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VCU Archaeology

3D Scanning & Printing at the “Dawn of Infamy: America Goes to War”

by Bernard K. Means

At the invitation of Rusty Nix from the Virginia Tourism Board, I found myself along with many others at the “Dawn of Infamy: America Goes to War” event on December 8, 2016 at the University of Richmond’s Robins Center. This event was designed to commemorate the 75th anniversary of America’s entry into World War II following the devastating Japanese attack on Pearl Harbor, Hawaii.

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For the Virtual Curation Laboratory’s part in this event, I set up a table with previously 3D scanned and 3D printed World War I and II materials, many 3D scanned from private collections (especially Rusty Nix and James Triesler), Clover Hill High School, and the Virginia War Memorial.  A highlight of our display was a poster created by Virginia Commonwealth University (VCU) student Brittany Blanchard about World War II veteran Russell Scott and his harrowing tale of being shot down over Italy and captured by the Germans. Brittany interviewed Russell recently about his war-time adventures, as detailed here.

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3D scanning a Russian medal.

In addition to having materials on display, I also set up our NextEngine Desktop 3D scanner to 3D scan World War I and World War II medals made available by David J. Meredith. Mr. Meredith loaned the two medals shown below for scanning at the event, and loaned other medals for 3D scanning within the Virtual Curation Laboratory.

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German World War I wound badge, equivalent to an American Purple Heart.

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German World War II Medal for Combat on the Eastern Front.

I also completed one scan of a World War II German civil defense helmet at the event, and will borrow that to finish 3D scanning back in the laboratory itself.

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World War II German Air Raid Helmet

Animations and even links to some 3D printed models can be found in the WWI and WWII 3D Scanning and Virtual Museum, which is found here. This on-line museum will be updated regularly as new World War I and World War II objects are 3D scanned.

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Joe Keller holding a 3D printed version of Russell Scott.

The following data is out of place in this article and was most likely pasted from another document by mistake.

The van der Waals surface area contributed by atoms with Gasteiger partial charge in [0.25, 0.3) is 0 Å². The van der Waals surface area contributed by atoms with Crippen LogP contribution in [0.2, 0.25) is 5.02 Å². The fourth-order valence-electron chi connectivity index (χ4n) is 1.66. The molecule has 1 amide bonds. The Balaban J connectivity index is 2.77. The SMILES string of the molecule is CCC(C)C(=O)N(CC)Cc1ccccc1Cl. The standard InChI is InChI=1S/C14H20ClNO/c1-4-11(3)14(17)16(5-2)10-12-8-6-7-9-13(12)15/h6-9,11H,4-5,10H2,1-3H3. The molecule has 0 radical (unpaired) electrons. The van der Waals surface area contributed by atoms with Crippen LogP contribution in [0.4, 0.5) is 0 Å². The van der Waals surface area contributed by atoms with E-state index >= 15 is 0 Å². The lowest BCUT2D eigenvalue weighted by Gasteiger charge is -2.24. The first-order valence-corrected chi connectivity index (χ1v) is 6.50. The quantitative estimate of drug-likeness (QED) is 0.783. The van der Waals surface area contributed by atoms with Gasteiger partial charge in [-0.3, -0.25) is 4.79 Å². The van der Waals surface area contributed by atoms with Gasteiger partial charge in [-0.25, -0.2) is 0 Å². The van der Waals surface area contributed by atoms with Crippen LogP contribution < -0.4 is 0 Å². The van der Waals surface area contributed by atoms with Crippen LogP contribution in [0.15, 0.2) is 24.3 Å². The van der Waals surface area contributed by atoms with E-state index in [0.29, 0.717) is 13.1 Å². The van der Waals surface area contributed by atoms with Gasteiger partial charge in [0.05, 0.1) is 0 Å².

The other 3D scanner I brought with me was the lower resolution Structure Scanner, which was mounted on my iPad Mini 4.  A similar 3D scanner was used to 3D scan Russell Scott, and I knew that an opportunity would arise for me to 3D scan a veteran, as there were hundreds of veterans who attended and who were individually acknowledged at this event. I was very fortunate to be introduced to Joe Keller, who’s service as a tank driver during World War II was being commemorated in a new mobile museum that debuted this very same day, the Virginia WWI and WWII Profiles of Honor Tour.

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Digital model of Joe Keller.

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A 3D printed replica of Joe Keller created the same day he was 3D scanned.

This mobile museum is designed to bring an interactive traveling exhibition to museums, libraries, and historic sites throughout Virginia. The mobile museum features a recreation of part of Joe Keller’s tank.

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Joe Keller sitting in a reconstruction of his tank in the new mobile museum.

If you look at the ceiling of the mobile museum, you will see suspended a B-25 Mitchell Bomber. And, a closer look will show a 3D printed miniature replica of Russell Scott that sits on this plane’s tail. This scaled model of the World War II veteran was printed and painted earlier in the week to the scale of the plane and installed the morning of December 8. An earlier and larger version of the same scene is present at the Virginia War Memorial in Richmond as presented here.

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Russell Scott on the tail of a B-25 Mitchell bomber.

This event was sponsored by the Virginia World War I and World War II Commemoration Commission. Subsequent programs include

  • 100th anniversary of U.S. entry into World War I (April 2017)
  • 75th anniversary of the Battle of Midway (June 2017)
  • 100th anniversary of Armistice Day (November 11, 2018)
  • 75th anniversary of D-Day Invasion (June 2019)

More information about these events can be found at VirginiaWorldWarI.org and VirginiaWorldWarII.org. The Virtual Curation Laboratory will be honored to participate in these events, as we were at the “Dawn of Infamy.”

 

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